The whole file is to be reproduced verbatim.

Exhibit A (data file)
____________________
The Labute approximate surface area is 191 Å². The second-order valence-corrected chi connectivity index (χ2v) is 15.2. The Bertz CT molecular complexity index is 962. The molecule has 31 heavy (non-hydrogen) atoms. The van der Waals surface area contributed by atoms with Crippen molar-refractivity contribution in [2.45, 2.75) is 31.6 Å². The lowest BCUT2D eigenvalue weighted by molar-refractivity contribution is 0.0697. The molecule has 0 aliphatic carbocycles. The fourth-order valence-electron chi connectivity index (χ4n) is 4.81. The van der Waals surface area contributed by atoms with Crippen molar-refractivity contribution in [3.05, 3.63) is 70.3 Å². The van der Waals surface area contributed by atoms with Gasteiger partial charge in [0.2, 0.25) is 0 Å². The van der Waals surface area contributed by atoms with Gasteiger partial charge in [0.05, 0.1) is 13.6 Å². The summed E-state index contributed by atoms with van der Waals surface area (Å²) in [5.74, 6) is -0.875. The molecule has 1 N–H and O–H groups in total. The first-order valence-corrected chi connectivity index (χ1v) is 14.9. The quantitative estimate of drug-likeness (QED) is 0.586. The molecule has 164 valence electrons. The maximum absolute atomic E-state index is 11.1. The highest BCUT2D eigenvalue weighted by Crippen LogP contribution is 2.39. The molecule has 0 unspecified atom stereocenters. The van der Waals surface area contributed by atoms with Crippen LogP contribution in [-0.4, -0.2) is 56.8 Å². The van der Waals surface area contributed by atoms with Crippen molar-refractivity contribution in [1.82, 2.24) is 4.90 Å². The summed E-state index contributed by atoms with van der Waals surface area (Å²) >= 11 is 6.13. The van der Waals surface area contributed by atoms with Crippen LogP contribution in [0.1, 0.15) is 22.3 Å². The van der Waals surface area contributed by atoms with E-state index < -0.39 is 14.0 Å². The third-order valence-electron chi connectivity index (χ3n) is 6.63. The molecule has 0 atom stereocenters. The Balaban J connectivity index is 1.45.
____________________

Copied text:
The Labute approximate surface area is 191 Å². The second-order valence-corrected chi connectivity index (χ2v) is 15.2. The Bertz CT molecular complexity index is 962. The molecule has 31 heavy (non-hydrogen) atoms. The van der Waals surface area contributed by atoms with Crippen molar-refractivity contribution in [2.45, 2.75) is 31.6 Å². The lowest BCUT2D eigenvalue weighted by molar-refractivity contribution is 0.0697. The molecule has 0 aliphatic carbocycles. The fourth-order valence-electron chi connectivity index (χ4n) is 4.81. The van der Waals surface area contributed by atoms with Crippen molar-refractivity contribution in [3.05, 3.63) is 70.3 Å². The van der Waals surface area contributed by atoms with Gasteiger partial charge in [0.2, 0.25) is 0 Å². The van der Waals surface area contributed by atoms with Gasteiger partial charge in [0.05, 0.1) is 13.6 Å². The summed E-state index contributed by atoms with van der Waals surface area (Å²) in [5.74, 6) is -0.875. The molecule has 1 N–H and O–H groups in total. The first-order valence-corrected chi connectivity index (χ1v) is 14.9. The quantitative estimate of drug-likeness (QED) is 0.586. The molecule has 164 valence electrons. The maximum absolute atomic E-state index is 11.1. The highest BCUT2D eigenvalue weighted by Crippen LogP contribution is 2.39. The molecule has 0 unspecified atom stereocenters. The van der Waals surface area contributed by atoms with Crippen LogP contribution in [-0.4, -0.2) is 56.8 Å². The van der Waals surface area contributed by atoms with Crippen molar-refractivity contribution in [1.82, 2.24) is 4.90 Å². The summed E-state index contributed by atoms with van der Waals surface area (Å²) >= 11 is 6.13. The van der Waals surface area contributed by atoms with Crippen LogP contribution in [0.1, 0.15) is 22.3 Å². The van der Waals surface area contributed by atoms with E-state index < -0.39 is 14.0 Å². The third-order valence-electron chi connectivity index (χ3n) is 6.63. The molecule has 0 atom stereocenters. The Balaban J connectivity index is 1.45.